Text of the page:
Marvin Gaye is Still Dead

But, oh, how I wish he weren’t.

Today marks the 25th anniversary of the passing of one of the greatest talents in all of rhythm & blues and soul.  Marvin Gaye died on April 1, 1984, shot dead by his father.  He was one day shy of his 45th birthday.  Had he lived, then, April 2 would have been Marvin’s 70th birthday.

I don’t have much to say about the spectacular life he lived–the radically conservative church of his youth; the music (ah! the music!); the cross-dressing (oh, yes!); and all the rest.  I hope today we will all be inundated with thoughtful and diverse recollections about the man in both the mainstream and alternative presses.  Motown–the recording studio he helped make famous–is celebrating their 50th anniversary this year, and even they have something special planned to mark what would have been his birthday.  I encourage you to learn more about the man if you are so inclined.

I do remember the day he died.  I don’t remember where we were that day, but it was somewhere in L.A. or in East L.A.  We had just gotten home to La Puente (about 12 miles east of E.L.A.) and turned on the late afternoon news.  I was shocked.  I was early into my musical maturing process, only 12 years old at the time, and I was shocked.  Marvin had already become one of my favorites.  Wasn’t he one of everybody’s?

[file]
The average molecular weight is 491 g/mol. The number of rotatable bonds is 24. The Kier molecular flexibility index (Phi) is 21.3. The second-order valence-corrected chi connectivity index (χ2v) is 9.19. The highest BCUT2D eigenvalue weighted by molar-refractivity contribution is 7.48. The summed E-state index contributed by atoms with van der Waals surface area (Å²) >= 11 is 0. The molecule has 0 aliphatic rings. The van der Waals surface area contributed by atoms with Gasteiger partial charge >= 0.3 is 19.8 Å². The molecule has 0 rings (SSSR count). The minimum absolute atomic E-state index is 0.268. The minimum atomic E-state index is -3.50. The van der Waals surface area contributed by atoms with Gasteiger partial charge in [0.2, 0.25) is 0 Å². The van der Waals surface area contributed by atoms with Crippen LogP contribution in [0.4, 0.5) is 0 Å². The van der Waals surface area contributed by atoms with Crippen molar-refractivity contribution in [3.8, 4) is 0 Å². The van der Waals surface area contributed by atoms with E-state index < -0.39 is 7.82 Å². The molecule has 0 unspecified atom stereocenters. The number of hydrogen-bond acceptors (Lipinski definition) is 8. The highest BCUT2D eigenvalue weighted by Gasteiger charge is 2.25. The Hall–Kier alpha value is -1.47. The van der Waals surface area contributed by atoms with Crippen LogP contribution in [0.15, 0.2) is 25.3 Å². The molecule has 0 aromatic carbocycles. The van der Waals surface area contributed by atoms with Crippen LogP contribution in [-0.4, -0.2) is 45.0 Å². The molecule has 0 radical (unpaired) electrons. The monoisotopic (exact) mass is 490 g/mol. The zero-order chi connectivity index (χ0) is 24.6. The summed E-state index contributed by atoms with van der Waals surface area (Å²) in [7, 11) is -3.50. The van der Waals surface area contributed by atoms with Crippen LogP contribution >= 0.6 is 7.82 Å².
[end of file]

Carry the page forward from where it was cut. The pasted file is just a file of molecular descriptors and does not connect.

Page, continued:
I want to say two things about the man and his music, one from the perspective of a huge fan and the other from that of a young person of color growing up in Chicano southern California.

He was about as good as you get, and you could feel it.  Smokey Robinson said it well when he suggested “the driving force behind Marvin Gaye’s immense talent was his pain.”  Marvin felt it all, and he made you feel it to.  From the pop-based, post-doo-wop stuff of his early career; to the stellar duets and soul inspired solos in the mid and late sixties; to his socially-conscious turn in the late sixties and seventies; and to his dirty, make you feel all kinds of hot in his later years, Marvin had the gift that is the heart of soul music.  It was pain.  It was joy.  It was relief.  It was hope.  And it was always moving.  He even made the national anthem sexy!

Finally, he was always the “real deal.”  In the places I knew as a kid, and in the places I grew to know as an adult, Marvin Gaye was loved and respected.  Black folk, and even Mexican Americans, felt his authenticity.  I heard his oldies, but also those songs you don’t hear to much on the radio, always in groups where people visibly felt the thing it was he wanted us to feel.  I remember being in an Oakland bar once, around 1997, when a live version of one of his albums started playing during the intermission of a jumping band.  The vibe went from the dance hall to the bedroom in about 10 seconds flat.  That’s what Marvin could do.

Here are some of my favorite performances of him online.  (If you are ever looking for the definitive collection of his recorded materials, I would recommend Marvin Gaye’s The Master 1961-1984, a collection which brings together the songs you know and the songs you should.)

[NOTE: Marvin’s only Grammy Award was for this song, awarded to him at this ceremony.  He was dead one year later.]

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